This chapter begins with a brief effort to put modern terrorism in context. Thereafter, the chapter is divided into two main sections. The first section deals with psychological issues involved in understanding the perpetrators of terrorism, including their motivations and strategies. The second section deals with the U.S. response to terrorism, including issues of fear and identity shift in reaction to the events of September 11, 2001. I cannot offer a full review of the literature related to even one of these issues and for some issues there is so little relevant literature that I can only point in the general direction that research might take. In using a very broad brush, I need to apologize in advance to scholars whose knowledge and contributions are not adequately represented here. A little theory can be a dangerous thing, especially in the hands of a nonspecialist in the relevant area of theory. But the events of September 11 warrant some additional risk-taking in connecting psychological research to understanding of the origins and effects of terrorism.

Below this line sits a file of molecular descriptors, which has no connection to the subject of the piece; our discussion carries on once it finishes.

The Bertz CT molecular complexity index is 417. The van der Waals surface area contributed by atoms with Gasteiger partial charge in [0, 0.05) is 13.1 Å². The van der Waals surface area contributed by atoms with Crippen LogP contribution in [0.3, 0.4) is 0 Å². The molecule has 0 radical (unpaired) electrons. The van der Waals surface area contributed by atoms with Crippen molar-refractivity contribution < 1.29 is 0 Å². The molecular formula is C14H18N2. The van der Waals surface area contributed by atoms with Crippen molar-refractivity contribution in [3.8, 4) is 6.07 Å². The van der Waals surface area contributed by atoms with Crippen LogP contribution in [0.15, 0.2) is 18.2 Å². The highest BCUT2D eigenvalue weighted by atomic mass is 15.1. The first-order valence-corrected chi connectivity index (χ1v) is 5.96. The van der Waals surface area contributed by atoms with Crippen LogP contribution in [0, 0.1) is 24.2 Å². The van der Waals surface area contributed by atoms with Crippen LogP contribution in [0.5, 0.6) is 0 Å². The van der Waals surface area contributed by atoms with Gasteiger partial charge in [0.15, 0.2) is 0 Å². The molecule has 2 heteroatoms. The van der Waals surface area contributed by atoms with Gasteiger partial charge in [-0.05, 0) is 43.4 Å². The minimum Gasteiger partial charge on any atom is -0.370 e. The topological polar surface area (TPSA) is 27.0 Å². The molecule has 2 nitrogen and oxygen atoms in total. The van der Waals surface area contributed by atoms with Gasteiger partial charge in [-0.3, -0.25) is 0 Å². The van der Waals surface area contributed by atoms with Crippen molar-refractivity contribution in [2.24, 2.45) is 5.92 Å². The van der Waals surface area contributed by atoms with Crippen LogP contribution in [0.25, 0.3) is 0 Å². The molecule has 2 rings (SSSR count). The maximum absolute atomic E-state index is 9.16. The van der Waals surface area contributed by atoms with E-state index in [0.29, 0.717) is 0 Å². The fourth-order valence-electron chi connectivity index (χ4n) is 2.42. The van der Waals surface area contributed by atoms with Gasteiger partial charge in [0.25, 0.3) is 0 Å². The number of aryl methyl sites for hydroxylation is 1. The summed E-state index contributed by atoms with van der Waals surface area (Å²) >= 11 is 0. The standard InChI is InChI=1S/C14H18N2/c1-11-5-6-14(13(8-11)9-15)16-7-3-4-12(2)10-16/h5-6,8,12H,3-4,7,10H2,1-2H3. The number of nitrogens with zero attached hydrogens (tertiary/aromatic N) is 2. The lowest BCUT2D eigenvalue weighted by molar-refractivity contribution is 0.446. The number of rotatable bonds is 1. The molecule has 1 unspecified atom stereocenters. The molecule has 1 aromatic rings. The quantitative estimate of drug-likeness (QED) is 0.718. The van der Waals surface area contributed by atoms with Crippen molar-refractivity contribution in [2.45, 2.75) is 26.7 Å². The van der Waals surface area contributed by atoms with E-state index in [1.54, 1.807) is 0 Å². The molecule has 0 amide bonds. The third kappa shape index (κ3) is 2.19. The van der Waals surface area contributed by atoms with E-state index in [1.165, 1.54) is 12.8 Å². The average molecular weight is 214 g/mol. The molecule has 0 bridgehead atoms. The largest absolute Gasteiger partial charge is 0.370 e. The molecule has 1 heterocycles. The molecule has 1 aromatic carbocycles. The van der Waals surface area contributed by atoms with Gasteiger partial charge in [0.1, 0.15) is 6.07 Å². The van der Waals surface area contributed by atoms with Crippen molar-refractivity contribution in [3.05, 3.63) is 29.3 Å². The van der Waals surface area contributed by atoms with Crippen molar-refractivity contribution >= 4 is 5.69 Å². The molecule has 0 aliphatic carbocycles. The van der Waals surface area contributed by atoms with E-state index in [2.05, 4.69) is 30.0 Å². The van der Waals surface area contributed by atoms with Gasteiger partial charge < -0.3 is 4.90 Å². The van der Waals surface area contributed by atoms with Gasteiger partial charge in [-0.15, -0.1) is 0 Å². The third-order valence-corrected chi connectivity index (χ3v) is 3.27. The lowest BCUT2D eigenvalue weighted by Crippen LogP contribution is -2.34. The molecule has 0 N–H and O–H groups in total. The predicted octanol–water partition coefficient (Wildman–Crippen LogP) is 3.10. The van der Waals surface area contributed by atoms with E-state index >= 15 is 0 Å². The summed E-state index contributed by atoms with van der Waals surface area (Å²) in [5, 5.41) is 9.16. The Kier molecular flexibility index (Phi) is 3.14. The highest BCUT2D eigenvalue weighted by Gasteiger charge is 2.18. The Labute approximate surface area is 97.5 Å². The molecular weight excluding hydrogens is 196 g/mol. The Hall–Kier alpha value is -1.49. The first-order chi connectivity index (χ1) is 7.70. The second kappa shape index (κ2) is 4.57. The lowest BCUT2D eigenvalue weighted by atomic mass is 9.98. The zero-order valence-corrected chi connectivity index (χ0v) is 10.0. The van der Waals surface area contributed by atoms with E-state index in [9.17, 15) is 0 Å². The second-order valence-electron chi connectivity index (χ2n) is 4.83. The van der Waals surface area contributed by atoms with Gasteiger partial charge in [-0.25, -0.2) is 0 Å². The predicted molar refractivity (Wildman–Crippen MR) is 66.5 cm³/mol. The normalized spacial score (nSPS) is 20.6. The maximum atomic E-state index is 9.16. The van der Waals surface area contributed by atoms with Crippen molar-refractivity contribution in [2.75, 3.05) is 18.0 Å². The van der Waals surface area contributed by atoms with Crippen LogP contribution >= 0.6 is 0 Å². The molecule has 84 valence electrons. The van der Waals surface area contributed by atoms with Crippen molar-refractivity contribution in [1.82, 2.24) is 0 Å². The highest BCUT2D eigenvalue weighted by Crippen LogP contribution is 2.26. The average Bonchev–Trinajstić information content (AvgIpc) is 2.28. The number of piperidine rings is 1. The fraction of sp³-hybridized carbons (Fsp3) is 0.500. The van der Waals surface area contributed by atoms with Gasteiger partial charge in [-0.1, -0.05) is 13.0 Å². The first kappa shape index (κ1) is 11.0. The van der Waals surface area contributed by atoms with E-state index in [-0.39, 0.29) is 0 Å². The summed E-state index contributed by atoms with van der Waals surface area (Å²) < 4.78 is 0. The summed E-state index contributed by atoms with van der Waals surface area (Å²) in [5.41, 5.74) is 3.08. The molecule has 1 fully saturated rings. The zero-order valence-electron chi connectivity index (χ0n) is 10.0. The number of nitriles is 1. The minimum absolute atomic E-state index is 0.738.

McCauley, Clark. 2007. "Psychological issues in understanding terrorism and the response to terrorism." In Psychology of Terrorism, ed. Chris E. Strout. New York, NY: Oxford University Press, 3-29.